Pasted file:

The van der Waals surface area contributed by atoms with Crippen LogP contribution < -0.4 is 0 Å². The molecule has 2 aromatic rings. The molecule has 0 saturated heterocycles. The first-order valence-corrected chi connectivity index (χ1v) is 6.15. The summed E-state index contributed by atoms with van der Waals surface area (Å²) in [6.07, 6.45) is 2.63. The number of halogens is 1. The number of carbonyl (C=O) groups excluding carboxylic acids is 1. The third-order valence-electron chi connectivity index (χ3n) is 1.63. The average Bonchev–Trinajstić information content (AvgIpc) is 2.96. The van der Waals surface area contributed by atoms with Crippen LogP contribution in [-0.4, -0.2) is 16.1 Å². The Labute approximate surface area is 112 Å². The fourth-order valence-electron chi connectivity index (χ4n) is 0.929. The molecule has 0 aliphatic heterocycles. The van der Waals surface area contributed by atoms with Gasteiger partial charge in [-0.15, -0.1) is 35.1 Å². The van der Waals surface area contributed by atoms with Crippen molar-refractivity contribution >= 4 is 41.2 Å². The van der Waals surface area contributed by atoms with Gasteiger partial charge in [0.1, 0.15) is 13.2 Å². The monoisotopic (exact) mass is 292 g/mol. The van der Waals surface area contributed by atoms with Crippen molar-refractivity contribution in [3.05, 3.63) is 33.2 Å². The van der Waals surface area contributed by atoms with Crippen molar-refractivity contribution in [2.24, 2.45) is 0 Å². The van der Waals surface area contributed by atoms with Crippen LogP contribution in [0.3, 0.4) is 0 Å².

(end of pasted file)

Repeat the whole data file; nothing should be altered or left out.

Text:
The van der Waals surface area contributed by atoms with Crippen LogP contribution < -0.4 is 0 Å². The molecule has 2 aromatic rings. The molecule has 0 saturated heterocycles. The first-order valence-corrected chi connectivity index (χ1v) is 6.15. The summed E-state index contributed by atoms with van der Waals surface area (Å²) in [6.07, 6.45) is 2.63. The number of halogens is 1. The number of carbonyl (C=O) groups excluding carboxylic acids is 1. The third-order valence-electron chi connectivity index (χ3n) is 1.63. The average Bonchev–Trinajstić information content (AvgIpc) is 2.96. The van der Waals surface area contributed by atoms with Crippen LogP contribution in [-0.4, -0.2) is 16.1 Å². The Labute approximate surface area is 112 Å². The fourth-order valence-electron chi connectivity index (χ4n) is 0.929. The molecule has 0 aliphatic heterocycles. The van der Waals surface area contributed by atoms with Gasteiger partial charge in [-0.15, -0.1) is 35.1 Å². The van der Waals surface area contributed by atoms with Crippen molar-refractivity contribution >= 4 is 41.2 Å². The van der Waals surface area contributed by atoms with Gasteiger partial charge in [0.1, 0.15) is 13.2 Å². The monoisotopic (exact) mass is 292 g/mol. The van der Waals surface area contributed by atoms with Crippen molar-refractivity contribution in [3.05, 3.63) is 33.2 Å². The van der Waals surface area contributed by atoms with Crippen molar-refractivity contribution in [2.24, 2.45) is 0 Å². The van der Waals surface area contributed by atoms with Crippen LogP contribution in [0.3, 0.4) is 0 Å².